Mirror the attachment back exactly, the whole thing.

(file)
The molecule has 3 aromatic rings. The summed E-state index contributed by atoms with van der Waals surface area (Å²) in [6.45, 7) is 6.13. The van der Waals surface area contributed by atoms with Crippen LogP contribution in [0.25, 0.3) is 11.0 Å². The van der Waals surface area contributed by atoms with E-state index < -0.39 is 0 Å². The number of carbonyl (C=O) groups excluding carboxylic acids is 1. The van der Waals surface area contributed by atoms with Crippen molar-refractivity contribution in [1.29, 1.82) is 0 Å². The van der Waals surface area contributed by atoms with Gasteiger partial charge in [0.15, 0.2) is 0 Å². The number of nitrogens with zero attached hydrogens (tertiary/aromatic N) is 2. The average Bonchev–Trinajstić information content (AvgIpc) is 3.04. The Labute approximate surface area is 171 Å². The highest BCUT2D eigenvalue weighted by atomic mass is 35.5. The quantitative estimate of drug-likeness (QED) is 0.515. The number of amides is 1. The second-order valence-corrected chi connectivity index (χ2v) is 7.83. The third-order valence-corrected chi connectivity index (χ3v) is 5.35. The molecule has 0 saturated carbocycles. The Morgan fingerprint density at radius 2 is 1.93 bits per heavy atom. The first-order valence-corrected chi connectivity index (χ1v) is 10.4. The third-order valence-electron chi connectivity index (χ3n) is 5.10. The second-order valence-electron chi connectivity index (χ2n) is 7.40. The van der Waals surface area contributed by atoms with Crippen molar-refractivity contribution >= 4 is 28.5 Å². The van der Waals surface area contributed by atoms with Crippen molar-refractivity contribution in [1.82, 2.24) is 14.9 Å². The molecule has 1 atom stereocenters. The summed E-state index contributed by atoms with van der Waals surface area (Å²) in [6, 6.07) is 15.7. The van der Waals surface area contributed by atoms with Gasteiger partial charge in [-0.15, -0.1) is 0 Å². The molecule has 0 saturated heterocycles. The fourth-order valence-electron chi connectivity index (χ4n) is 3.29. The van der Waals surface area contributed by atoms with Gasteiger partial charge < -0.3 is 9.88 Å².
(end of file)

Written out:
The molecule has 3 aromatic rings. The summed E-state index contributed by atoms with van der Waals surface area (Å²) in [6.45, 7) is 6.13. The van der Waals surface area contributed by atoms with Crippen LogP contribution in [0.25, 0.3) is 11.0 Å². The van der Waals surface area contributed by atoms with E-state index < -0.39 is 0 Å². The number of carbonyl (C=O) groups excluding carboxylic acids is 1. The van der Waals surface area contributed by atoms with Crippen molar-refractivity contribution in [1.29, 1.82) is 0 Å². The van der Waals surface area contributed by atoms with Gasteiger partial charge in [0.15, 0.2) is 0 Å². The number of nitrogens with zero attached hydrogens (tertiary/aromatic N) is 2. The average Bonchev–Trinajstić information content (AvgIpc) is 3.04. The Labute approximate surface area is 171 Å². The highest BCUT2D eigenvalue weighted by atomic mass is 35.5. The quantitative estimate of drug-likeness (QED) is 0.515. The number of amides is 1. The second-order valence-corrected chi connectivity index (χ2v) is 7.83. The third-order valence-corrected chi connectivity index (χ3v) is 5.35. The molecule has 0 saturated carbocycles. The Morgan fingerprint density at radius 2 is 1.93 bits per heavy atom. The first-order valence-corrected chi connectivity index (χ1v) is 10.4. The third-order valence-electron chi connectivity index (χ3n) is 5.10. The second-order valence-electron chi connectivity index (χ2n) is 7.40. The van der Waals surface area contributed by atoms with Crippen molar-refractivity contribution >= 4 is 28.5 Å². The van der Waals surface area contributed by atoms with Crippen molar-refractivity contribution in [1.82, 2.24) is 14.9 Å². The molecule has 1 atom stereocenters. The summed E-state index contributed by atoms with van der Waals surface area (Å²) in [6, 6.07) is 15.7. The van der Waals surface area contributed by atoms with Gasteiger partial charge in [-0.15, -0.1) is 0 Å². The molecule has 0 saturated heterocycles. The fourth-order valence-electron chi connectivity index (χ4n) is 3.29. The van der Waals surface area contributed by atoms with Gasteiger partial charge < -0.3 is 9.88 Å².